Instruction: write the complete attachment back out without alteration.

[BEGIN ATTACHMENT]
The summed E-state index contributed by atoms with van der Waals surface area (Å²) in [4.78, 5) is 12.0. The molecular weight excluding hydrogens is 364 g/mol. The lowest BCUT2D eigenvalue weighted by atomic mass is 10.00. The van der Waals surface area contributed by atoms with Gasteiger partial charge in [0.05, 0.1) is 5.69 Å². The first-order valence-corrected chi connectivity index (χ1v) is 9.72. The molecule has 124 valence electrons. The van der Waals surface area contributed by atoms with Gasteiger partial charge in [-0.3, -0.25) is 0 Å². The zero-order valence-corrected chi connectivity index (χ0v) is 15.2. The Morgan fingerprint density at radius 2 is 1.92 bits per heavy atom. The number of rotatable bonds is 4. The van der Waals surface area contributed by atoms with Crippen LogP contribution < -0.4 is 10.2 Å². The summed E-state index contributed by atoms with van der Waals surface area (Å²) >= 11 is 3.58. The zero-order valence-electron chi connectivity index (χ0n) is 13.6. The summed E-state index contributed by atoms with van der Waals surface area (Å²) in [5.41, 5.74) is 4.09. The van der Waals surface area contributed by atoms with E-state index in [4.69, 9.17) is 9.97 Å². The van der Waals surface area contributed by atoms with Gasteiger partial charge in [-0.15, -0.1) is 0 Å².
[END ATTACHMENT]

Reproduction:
The summed E-state index contributed by atoms with van der Waals surface area (Å²) in [4.78, 5) is 12.0. The molecular weight excluding hydrogens is 364 g/mol. The lowest BCUT2D eigenvalue weighted by atomic mass is 10.00. The van der Waals surface area contributed by atoms with Gasteiger partial charge in [0.05, 0.1) is 5.69 Å². The first-order valence-corrected chi connectivity index (χ1v) is 9.72. The molecule has 124 valence electrons. The van der Waals surface area contributed by atoms with Gasteiger partial charge in [-0.3, -0.25) is 0 Å². The zero-order valence-corrected chi connectivity index (χ0v) is 15.2. The Morgan fingerprint density at radius 2 is 1.92 bits per heavy atom. The number of rotatable bonds is 4. The van der Waals surface area contributed by atoms with Crippen LogP contribution < -0.4 is 10.2 Å². The summed E-state index contributed by atoms with van der Waals surface area (Å²) >= 11 is 3.58. The zero-order valence-electron chi connectivity index (χ0n) is 13.6. The summed E-state index contributed by atoms with van der Waals surface area (Å²) in [5.41, 5.74) is 4.09. The van der Waals surface area contributed by atoms with E-state index in [4.69, 9.17) is 9.97 Å². The van der Waals surface area contributed by atoms with Gasteiger partial charge in [-0.15, -0.1) is 0 Å².